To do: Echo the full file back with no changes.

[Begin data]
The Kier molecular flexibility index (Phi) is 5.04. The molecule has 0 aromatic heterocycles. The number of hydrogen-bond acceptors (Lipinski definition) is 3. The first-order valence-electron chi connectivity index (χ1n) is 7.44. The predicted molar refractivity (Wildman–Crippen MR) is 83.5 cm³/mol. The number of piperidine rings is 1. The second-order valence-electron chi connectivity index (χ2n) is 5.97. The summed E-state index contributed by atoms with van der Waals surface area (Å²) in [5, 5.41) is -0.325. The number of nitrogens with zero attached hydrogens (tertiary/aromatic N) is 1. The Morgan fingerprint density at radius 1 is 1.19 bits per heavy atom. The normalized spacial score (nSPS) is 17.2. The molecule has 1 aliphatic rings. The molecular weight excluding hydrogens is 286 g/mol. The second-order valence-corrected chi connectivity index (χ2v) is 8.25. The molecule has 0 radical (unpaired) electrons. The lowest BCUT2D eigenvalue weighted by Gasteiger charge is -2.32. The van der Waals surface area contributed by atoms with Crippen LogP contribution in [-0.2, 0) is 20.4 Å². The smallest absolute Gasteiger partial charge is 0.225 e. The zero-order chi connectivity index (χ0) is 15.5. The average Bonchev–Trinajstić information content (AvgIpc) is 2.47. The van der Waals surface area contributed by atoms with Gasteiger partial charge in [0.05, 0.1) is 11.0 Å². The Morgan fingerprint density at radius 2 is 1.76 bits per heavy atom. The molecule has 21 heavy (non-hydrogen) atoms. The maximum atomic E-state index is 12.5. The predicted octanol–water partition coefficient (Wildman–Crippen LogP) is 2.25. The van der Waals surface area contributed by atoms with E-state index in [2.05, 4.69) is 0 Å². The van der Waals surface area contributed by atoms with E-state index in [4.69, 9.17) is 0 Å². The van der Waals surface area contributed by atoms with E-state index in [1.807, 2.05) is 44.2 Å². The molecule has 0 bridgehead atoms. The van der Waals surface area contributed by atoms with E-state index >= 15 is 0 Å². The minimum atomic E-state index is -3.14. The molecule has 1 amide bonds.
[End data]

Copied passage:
The Kier molecular flexibility index (Phi) is 5.04. The molecule has 0 aromatic heterocycles. The number of hydrogen-bond acceptors (Lipinski definition) is 3. The first-order valence-electron chi connectivity index (χ1n) is 7.44. The predicted molar refractivity (Wildman–Crippen MR) is 83.5 cm³/mol. The number of piperidine rings is 1. The second-order valence-electron chi connectivity index (χ2n) is 5.97. The summed E-state index contributed by atoms with van der Waals surface area (Å²) in [5, 5.41) is -0.325. The number of nitrogens with zero attached hydrogens (tertiary/aromatic N) is 1. The Morgan fingerprint density at radius 1 is 1.19 bits per heavy atom. The normalized spacial score (nSPS) is 17.2. The molecule has 1 aliphatic rings. The molecular weight excluding hydrogens is 286 g/mol. The second-order valence-corrected chi connectivity index (χ2v) is 8.25. The molecule has 0 radical (unpaired) electrons. The lowest BCUT2D eigenvalue weighted by Gasteiger charge is -2.32. The van der Waals surface area contributed by atoms with Crippen LogP contribution in [-0.2, 0) is 20.4 Å². The smallest absolute Gasteiger partial charge is 0.225 e. The zero-order chi connectivity index (χ0) is 15.5. The average Bonchev–Trinajstić information content (AvgIpc) is 2.47. The van der Waals surface area contributed by atoms with Gasteiger partial charge in [0.05, 0.1) is 11.0 Å². The Morgan fingerprint density at radius 2 is 1.76 bits per heavy atom. The molecule has 21 heavy (non-hydrogen) atoms. The maximum atomic E-state index is 12.5. The predicted octanol–water partition coefficient (Wildman–Crippen LogP) is 2.25. The van der Waals surface area contributed by atoms with E-state index in [2.05, 4.69) is 0 Å². The van der Waals surface area contributed by atoms with E-state index in [4.69, 9.17) is 0 Å². The van der Waals surface area contributed by atoms with E-state index in [1.807, 2.05) is 44.2 Å². The molecule has 0 bridgehead atoms. The van der Waals surface area contributed by atoms with E-state index >= 15 is 0 Å². The minimum atomic E-state index is -3.14. The molecule has 1 amide bonds.